Beach-Combing Yields Furniture Detail
Caribbean fan-coral adds interest to projects
Among the pieces shown at the recent Northern Woods exhibition sponsored by the Minnesota Woodworkers Guild, a cabinet and music stand by maker Mark Munson drew attention for their use of a unique material.
Both pieces featured parts made of fan coral, storm-tossed onto Caribbean beaches and gathered by Munson on the island of Carriacou. His find highlights the advantage of keeping an eye out for unusual materials.
Sanded to 180-grit and polished on a buffing wheel, the material has a burled appearance, varying from dark brown to black and highlighted by streaks and swirls of white.
Fan coral cuts, sands, and finishes like most woods, Munson said, but has an unpleasant, dead-fish smell when sanded. Because its diameter is rarely more than 1 in., he finds the material best suited for drawer pulls, accent pieces, inlay, or small turning stock.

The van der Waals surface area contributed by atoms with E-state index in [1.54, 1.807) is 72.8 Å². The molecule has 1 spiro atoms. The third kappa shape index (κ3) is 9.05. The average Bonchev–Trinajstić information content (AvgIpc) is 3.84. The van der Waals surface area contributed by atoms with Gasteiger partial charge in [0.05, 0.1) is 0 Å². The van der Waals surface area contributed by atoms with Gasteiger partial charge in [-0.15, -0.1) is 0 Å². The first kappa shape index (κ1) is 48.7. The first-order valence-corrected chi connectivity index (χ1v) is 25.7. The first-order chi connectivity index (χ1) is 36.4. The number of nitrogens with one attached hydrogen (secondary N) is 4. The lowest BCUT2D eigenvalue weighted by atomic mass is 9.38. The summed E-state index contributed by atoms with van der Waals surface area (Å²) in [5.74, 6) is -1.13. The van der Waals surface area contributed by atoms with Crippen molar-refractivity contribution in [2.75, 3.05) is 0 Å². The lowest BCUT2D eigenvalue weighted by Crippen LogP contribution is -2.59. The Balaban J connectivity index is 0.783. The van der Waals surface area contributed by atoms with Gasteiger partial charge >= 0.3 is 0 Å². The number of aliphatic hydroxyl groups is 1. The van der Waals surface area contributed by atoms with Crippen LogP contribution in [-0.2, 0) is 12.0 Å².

You can find the material for sale on the Internet, but the best way to make sure that it is gathered responsibly is to do it yourself. On a trip in January, Munson spent five days beach-combing and brought home 50 lb. of brown and black fan coral.
“What a great excuse for a vacation,” Munson said.
Steve Scott is an associate editor.
Photos: Barbara Munson (furniture) and Jeff Argir